post #95 of 292

Too many suggestions, brain overload.. :)

Cool Thread!!
(actually a DP somehow, so am making something up here, sorry)

Try Dead Can Dance (anything by them)
specifically Towards the Within or Spiritual
post #96 of 292

Too many suggestions, brain overload.. :)

Originally Posted by fewtch
Would like to recommend two:

* Uttara Kuru, "East Wind"

* Kokin Gumi, "Zen Garden"

Actually this is East-West fusion music, but I guess it counts. Anyone else with some good stuff?

hey Fewtch...
yeah I do not want to bombard your thread, pm me me if you have some interest...I am a music LOVER...
check out the label Putumayo Music!!!
Dublin to Dakkar amazing cd to start off in this labels wide offering
World Music Anniversery (10th) Various artists...

Let me know, have many CD's, Artists, and Labels that relate to your thread directly

post #97 of 292
hey audiofiler who do you have? i'd love to do some PM'n
post #98 of 292
Most “World Music” recordings leave much to be desired from a sound quality perspective.

One of my very favorite recordings of any genre is Willie & Lobo’s “Between the Waters” Difficult to classify, but Flamenco is probably closest. Fantastic music, but also great sonics.
post #99 of 292
a couple i don't think i saw listed by anyone:

zouk obsession by gazoline (pier' rosier)


gumbay dance! by abdel kabirr and the koto soto band
post #100 of 292
Originally Posted by Audiofiler
yeah I do not want to bombard your thread, pm me me if you have some interest
This thread needs more input, not less. Just post (I guess somewhat brief) reviews/descriptions.
post #101 of 292
Originally Posted by s m @
This thread needs more input, not less. Just post (I guess somewhat brief) reviews/descriptions.
yeah i agree...i hope this thread just grows and grows, it's a 'rare' genre sometimes and to find people who actually have an interest too is hard, but 5 pages with a lot of good info, keep it coming, there's always new things to be exposed to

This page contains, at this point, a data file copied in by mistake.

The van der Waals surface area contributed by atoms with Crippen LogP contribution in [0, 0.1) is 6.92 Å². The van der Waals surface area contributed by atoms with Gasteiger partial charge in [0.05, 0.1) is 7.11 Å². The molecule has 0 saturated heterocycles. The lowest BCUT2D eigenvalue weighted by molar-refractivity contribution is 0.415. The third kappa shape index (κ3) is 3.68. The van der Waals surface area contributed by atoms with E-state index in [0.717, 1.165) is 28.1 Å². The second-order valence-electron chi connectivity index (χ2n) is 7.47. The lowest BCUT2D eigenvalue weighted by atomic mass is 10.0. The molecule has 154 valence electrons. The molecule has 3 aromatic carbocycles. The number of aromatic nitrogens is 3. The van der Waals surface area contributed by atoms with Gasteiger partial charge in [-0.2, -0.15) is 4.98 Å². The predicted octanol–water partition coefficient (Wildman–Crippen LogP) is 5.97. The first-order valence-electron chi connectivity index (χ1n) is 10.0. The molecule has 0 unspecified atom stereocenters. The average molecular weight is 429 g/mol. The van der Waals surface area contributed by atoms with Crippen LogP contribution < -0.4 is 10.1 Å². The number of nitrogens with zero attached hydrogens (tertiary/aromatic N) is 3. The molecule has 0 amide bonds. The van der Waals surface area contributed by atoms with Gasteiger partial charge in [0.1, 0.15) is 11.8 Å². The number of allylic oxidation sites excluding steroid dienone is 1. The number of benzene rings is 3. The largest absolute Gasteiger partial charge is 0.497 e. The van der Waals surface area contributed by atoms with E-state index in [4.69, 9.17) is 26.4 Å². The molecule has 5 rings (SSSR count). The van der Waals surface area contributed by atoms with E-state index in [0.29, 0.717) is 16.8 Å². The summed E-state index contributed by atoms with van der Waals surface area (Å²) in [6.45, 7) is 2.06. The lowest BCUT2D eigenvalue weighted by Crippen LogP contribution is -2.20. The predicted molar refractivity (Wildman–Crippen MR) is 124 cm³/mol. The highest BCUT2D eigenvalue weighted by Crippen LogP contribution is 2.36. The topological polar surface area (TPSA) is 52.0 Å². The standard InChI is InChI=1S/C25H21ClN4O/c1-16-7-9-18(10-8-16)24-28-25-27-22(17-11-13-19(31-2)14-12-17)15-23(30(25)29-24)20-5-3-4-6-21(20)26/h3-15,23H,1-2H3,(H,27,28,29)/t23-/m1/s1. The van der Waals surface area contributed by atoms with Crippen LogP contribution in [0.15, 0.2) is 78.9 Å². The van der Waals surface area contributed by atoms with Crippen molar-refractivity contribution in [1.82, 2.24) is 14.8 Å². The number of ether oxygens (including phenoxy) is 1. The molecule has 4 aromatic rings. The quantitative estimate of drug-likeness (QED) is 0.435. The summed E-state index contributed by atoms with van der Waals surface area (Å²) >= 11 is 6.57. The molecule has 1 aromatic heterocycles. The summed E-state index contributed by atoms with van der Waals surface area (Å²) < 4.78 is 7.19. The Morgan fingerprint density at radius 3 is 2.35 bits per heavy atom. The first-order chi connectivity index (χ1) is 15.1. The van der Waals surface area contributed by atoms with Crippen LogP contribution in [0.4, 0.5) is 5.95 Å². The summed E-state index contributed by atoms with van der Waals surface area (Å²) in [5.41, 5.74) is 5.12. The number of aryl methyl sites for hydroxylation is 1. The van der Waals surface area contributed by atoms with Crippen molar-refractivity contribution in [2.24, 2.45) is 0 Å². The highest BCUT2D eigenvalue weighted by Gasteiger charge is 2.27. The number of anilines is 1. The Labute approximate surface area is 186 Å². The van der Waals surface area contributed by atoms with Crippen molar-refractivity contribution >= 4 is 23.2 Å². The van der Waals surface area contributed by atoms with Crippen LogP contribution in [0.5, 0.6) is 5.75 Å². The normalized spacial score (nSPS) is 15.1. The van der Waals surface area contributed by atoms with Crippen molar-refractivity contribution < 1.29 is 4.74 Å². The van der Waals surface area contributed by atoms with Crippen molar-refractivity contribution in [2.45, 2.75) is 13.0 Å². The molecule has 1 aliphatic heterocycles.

post #102 of 292
Time to bump this thread with a top recommendation.

Tri Yann is a long-standing Celtic folk-rock group from France, who plays music with a fun-loving enthuaism. In Marines, they doused off much of their rockish style and record a collection of sea chanties and other ocean-themed songs. The material puts their male-voice harmonies to the fore, while the musical arrangement keeps things fresh and interesting. I especially like the French rendition of "The Water is Wide", Divent a dour, which pays homage to the song's Scottish origin. Wonderful, wonderful: five stars.
post #103 of 292
bought some more albums (4 in all, 2 of which belong in this thread), so without further adieu...

Gigi - Gold & Wax

listen here: Gigi

Taking the world music scene by storm with her self-titled debut, Ethiopian singer Ejigayehu "Gigi" Shibabaw picks up right where she left off five years ago with Gold & Wax. Producer Bill Laswell is again behind the boards, and he's assembled another cosmopolitan cast of backing musicians, who range from Guns N' Roses guitarist Buckethead and Indian production team Midival Punditz to P-Funk keyboardist Bernie Worrell and jazz trumpeter Nils Petter Molvaer. Ever the master aural architect, Laswell finds a way fuse styles as well as the players' strong personalities into a seamless whole. Gigi herself soars siren-like over the top of ambient leaning tunes, or she digs in with her plaintive high-pitched voice on more rhythmically anchored pieces. Standouts include the English-language "Utopia," the rhythmically churning and horn-driven "Salam," and the anthemic "Gomelayeye." Not much of a departure from her debut, but there's no point in complaining about more of a very good thing. -- Tad Hendrickson

Product Description
Product Description The long-awaited follow-up to Gigi’s stellar debut has finally landed. On her second effort, Gold & Wax, Ejigayehu "Gigi" Shibabaw has again proven her ability to seamlessly work the songs of her Ethiopian ancestry into a contemporary vocal sound befitting the worlds of jazz, electronica and even dub-inspired African rhythms. Produced by Bill Laswell, Gold & Wax maintains an illustrious gleam; every instrument falls perfectly into place, centered on the singer’s near-angelic range.